Author/Actress Rivera Sun syndicated by PeaceVoice, is the author of The Dandelion Insurrection and the sequel, The Roots of Resistance. Website: http://www.riverasun.com

The Man From the North is a fictional writer in Rivera Sun’s novel, The Dandelion Insurrection and the sequel, The Roots of Resistance. The novel takes place in the near future, in “a time that looms around the corner of today”, when a rising police state controlled by the corporate-political elite have plunged the nation into the grip of a hidden dictatorship. In spite of severe surveillance and repression, the Man From the North’s banned articles circulate through the American populace, reporting on resistance and fomenting nonviolent revolution. This article is one of a series written by The Man From the North, which are not included in the novel, but can be read here.

from the archives:

MFTN: We Are Standing On The Sinking Titanic

The Biggest Political Delusion Of All Is In The U.S. Electoral Politics Itself by Paul Street + Nobody to Vote For by David Swanson + Politicians Robbing Us Blind

“Be Realistic–Demand the Impossible!”

Liberty and Strategy for All

Chris Hedges: Would the American People be Better Served by a Movement for a People’s Party?

Chris Hedges: Know That If We Resist We Keep Hope Alive

The Problem is Civil Obedience by Howard Zinn + Matt Damon Reads from Howard Zinn’s Speech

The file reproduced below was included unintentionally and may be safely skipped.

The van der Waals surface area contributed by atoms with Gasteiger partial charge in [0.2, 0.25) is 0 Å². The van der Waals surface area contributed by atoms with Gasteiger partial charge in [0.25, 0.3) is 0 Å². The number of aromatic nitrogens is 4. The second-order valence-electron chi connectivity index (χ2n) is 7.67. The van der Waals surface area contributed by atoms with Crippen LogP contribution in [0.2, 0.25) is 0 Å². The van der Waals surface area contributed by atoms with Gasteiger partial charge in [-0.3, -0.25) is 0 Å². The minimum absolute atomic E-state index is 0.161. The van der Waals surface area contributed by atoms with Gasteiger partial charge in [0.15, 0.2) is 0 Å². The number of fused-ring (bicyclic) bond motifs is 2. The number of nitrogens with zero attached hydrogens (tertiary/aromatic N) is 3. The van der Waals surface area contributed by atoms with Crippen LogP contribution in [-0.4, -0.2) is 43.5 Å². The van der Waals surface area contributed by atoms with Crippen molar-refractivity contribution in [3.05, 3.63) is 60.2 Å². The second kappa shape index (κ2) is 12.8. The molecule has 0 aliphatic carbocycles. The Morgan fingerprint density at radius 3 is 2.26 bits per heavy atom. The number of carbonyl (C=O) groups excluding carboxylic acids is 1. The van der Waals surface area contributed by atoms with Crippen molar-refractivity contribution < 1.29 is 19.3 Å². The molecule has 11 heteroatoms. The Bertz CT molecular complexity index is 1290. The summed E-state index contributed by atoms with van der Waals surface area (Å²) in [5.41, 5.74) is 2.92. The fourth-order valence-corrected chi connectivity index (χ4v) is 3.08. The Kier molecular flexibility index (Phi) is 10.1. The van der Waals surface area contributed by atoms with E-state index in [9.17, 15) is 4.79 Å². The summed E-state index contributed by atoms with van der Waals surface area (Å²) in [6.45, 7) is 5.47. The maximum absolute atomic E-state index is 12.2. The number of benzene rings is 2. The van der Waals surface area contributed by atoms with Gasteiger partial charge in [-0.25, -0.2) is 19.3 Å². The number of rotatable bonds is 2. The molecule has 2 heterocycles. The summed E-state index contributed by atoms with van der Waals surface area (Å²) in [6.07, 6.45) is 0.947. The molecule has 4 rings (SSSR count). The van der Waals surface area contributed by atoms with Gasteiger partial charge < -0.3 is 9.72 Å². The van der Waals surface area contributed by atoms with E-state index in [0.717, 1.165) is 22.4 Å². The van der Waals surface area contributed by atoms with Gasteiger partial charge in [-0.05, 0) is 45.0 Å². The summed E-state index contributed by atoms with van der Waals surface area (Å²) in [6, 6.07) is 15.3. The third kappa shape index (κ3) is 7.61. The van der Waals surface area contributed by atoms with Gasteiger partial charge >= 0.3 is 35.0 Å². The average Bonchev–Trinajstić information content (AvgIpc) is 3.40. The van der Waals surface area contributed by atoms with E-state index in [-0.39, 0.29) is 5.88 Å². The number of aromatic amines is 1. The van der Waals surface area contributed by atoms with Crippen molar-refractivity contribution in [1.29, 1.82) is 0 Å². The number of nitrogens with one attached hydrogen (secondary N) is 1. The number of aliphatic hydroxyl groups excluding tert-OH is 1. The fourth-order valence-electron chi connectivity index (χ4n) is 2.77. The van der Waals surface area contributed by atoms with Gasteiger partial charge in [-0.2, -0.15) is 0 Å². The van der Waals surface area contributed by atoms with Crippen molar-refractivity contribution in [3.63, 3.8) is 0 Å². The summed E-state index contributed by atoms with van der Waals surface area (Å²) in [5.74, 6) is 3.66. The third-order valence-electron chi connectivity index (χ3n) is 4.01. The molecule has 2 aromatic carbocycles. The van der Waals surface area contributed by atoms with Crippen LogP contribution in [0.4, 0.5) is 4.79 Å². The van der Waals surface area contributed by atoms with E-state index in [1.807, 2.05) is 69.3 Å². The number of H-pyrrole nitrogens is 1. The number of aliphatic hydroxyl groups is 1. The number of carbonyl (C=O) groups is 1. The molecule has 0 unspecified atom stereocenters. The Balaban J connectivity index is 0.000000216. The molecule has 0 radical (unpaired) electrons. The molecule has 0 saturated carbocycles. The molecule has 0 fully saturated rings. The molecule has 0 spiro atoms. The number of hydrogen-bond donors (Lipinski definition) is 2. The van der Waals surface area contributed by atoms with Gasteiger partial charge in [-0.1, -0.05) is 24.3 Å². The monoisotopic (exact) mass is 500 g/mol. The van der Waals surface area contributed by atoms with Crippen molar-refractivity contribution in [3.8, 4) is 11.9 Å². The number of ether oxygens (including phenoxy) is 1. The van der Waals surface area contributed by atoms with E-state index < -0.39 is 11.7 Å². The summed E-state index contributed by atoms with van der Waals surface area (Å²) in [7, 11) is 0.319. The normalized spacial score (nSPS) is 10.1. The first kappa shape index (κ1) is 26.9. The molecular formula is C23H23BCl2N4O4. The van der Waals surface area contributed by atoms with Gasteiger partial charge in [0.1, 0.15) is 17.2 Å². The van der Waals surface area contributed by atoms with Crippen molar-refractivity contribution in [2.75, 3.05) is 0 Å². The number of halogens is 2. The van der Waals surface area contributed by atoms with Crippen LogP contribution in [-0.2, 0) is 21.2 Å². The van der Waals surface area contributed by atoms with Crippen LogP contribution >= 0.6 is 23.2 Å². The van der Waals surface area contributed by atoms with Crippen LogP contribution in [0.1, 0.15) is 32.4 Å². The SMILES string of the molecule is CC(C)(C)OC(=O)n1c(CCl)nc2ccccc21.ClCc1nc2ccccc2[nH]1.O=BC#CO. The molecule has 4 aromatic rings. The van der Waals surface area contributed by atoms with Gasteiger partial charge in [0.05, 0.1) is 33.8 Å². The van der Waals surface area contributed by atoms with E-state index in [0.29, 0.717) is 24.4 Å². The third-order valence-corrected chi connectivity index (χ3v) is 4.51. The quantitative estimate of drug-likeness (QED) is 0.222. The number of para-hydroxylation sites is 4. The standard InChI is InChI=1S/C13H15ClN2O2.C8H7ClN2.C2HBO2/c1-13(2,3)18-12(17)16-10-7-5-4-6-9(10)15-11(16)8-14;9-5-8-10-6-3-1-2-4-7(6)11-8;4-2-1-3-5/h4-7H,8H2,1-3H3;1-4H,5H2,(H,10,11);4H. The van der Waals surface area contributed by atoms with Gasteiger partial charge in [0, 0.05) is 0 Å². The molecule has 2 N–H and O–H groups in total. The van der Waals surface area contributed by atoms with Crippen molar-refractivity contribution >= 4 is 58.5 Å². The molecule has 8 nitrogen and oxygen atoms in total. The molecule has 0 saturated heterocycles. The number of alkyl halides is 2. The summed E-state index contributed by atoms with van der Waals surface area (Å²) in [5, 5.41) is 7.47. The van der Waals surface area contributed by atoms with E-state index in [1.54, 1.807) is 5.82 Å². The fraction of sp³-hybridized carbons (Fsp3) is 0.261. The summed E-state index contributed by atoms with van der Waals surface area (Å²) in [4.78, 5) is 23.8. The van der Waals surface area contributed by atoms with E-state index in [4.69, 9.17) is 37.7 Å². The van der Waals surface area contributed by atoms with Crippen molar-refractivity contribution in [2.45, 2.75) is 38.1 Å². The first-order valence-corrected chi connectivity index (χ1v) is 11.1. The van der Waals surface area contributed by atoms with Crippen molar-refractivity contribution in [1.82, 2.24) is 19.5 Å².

Abby Martin and Rosa Clemente: Electoral Politics Never Saved Anyone

Chris Hedges: Liberal Elites Spoke The Language Of Values While Thrusting A Knife Into The Backs Of The Underclass

Transformation by Gaither Stewart

Awakening the Movement of Movements by Rivera Sun

12 thoughts on “Elections and Politics are the Games of Elites

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  5. The older I get the further to the left I move. Electoral politics has rarely inspired me (as a child of Watergate). Yet, to NOT vote is to lay down one TOOL—a tool that may ONLY be “self-defense” in some places, rather than a catalyst for significant change. But, when the ballot has far right-wing racists whose aims are to ratchet up the Trump-GOP anti-immigrant, anti-women’s rights, anti-LGBT rights & Pro-FUNDAMENTALIST (could be seen as christian Taliban—spelling intentional) agenda–you bet I’m voting for the Democrat!!! Some will say that all that is “just identity politics”–but, I doubt that many Black, Latino, undocumented immigrants, Muslims, LGBT people or women who are paying attention to the all-out assault on our basic rights–would make that claim.

    YES: it’s our SOCIAL MOVEMENTS that have brought about the MOST change–but, how many “NON-voters” do so out of some principle? or are engaged in those social movements INSTEAD of voting? I suggest NOT MANY.

    If anything the DIS-ENGAGEMENT of far too many Americans is a significant part of what’s gotten us to the backwards place we are.

  6. I’ve been struggling for the last hour to write about the futility of voting in a local election in which the duopoly candidates are poor options, while also knowing that we cannot stop working for a better world even though we feel depressed about our electoral options. Then I found this piece and “Bingo!” – you said it all. Thanks, Rivera!